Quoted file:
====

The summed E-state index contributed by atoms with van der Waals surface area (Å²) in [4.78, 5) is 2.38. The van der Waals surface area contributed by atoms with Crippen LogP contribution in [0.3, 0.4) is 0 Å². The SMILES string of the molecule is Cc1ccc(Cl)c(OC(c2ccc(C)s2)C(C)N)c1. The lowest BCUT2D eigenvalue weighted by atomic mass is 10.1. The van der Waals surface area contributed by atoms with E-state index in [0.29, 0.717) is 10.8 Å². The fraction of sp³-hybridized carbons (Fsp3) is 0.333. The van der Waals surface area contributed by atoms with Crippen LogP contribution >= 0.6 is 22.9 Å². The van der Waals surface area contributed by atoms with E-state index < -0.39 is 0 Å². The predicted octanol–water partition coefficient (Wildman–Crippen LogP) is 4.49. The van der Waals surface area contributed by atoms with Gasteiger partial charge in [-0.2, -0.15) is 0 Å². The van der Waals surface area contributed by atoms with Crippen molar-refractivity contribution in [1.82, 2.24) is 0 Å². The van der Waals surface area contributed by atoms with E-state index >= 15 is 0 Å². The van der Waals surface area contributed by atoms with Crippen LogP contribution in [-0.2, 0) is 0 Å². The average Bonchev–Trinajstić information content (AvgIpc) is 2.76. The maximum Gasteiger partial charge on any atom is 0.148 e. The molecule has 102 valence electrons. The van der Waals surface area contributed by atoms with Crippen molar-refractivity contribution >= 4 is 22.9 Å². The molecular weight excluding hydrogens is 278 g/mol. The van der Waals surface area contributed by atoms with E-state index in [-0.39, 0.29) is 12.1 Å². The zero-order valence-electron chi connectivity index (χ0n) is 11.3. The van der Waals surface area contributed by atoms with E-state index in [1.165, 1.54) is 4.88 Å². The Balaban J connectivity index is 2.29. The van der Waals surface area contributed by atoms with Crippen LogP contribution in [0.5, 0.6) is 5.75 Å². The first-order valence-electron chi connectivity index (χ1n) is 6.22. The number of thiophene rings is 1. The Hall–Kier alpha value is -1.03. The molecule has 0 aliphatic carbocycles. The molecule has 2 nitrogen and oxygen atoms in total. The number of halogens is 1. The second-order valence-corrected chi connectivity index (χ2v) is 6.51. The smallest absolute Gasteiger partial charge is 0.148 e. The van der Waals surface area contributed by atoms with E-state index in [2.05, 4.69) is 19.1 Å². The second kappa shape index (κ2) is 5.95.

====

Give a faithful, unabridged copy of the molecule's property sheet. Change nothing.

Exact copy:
The summed E-state index contributed by atoms with van der Waals surface area (Å²) in [4.78, 5) is 2.38. The van der Waals surface area contributed by atoms with Crippen LogP contribution in [0.3, 0.4) is 0 Å². The SMILES string of the molecule is Cc1ccc(Cl)c(OC(c2ccc(C)s2)C(C)N)c1. The lowest BCUT2D eigenvalue weighted by atomic mass is 10.1. The van der Waals surface area contributed by atoms with E-state index in [0.29, 0.717) is 10.8 Å². The fraction of sp³-hybridized carbons (Fsp3) is 0.333. The van der Waals surface area contributed by atoms with Crippen LogP contribution >= 0.6 is 22.9 Å². The van der Waals surface area contributed by atoms with E-state index < -0.39 is 0 Å². The predicted octanol–water partition coefficient (Wildman–Crippen LogP) is 4.49. The van der Waals surface area contributed by atoms with Gasteiger partial charge in [-0.2, -0.15) is 0 Å². The van der Waals surface area contributed by atoms with Crippen molar-refractivity contribution in [1.82, 2.24) is 0 Å². The van der Waals surface area contributed by atoms with E-state index >= 15 is 0 Å². The van der Waals surface area contributed by atoms with Crippen LogP contribution in [-0.2, 0) is 0 Å². The average Bonchev–Trinajstić information content (AvgIpc) is 2.76. The maximum Gasteiger partial charge on any atom is 0.148 e. The molecule has 102 valence electrons. The van der Waals surface area contributed by atoms with Crippen molar-refractivity contribution >= 4 is 22.9 Å². The molecular weight excluding hydrogens is 278 g/mol. The van der Waals surface area contributed by atoms with E-state index in [-0.39, 0.29) is 12.1 Å². The zero-order valence-electron chi connectivity index (χ0n) is 11.3. The van der Waals surface area contributed by atoms with E-state index in [1.165, 1.54) is 4.88 Å². The Balaban J connectivity index is 2.29. The van der Waals surface area contributed by atoms with Crippen LogP contribution in [0.5, 0.6) is 5.75 Å². The first-order valence-electron chi connectivity index (χ1n) is 6.22. The number of thiophene rings is 1. The Hall–Kier alpha value is -1.03. The molecule has 0 aliphatic carbocycles. The molecule has 2 nitrogen and oxygen atoms in total. The number of halogens is 1. The second-order valence-corrected chi connectivity index (χ2v) is 6.51. The smallest absolute Gasteiger partial charge is 0.148 e. The van der Waals surface area contributed by atoms with E-state index in [2.05, 4.69) is 19.1 Å². The second kappa shape index (κ2) is 5.95.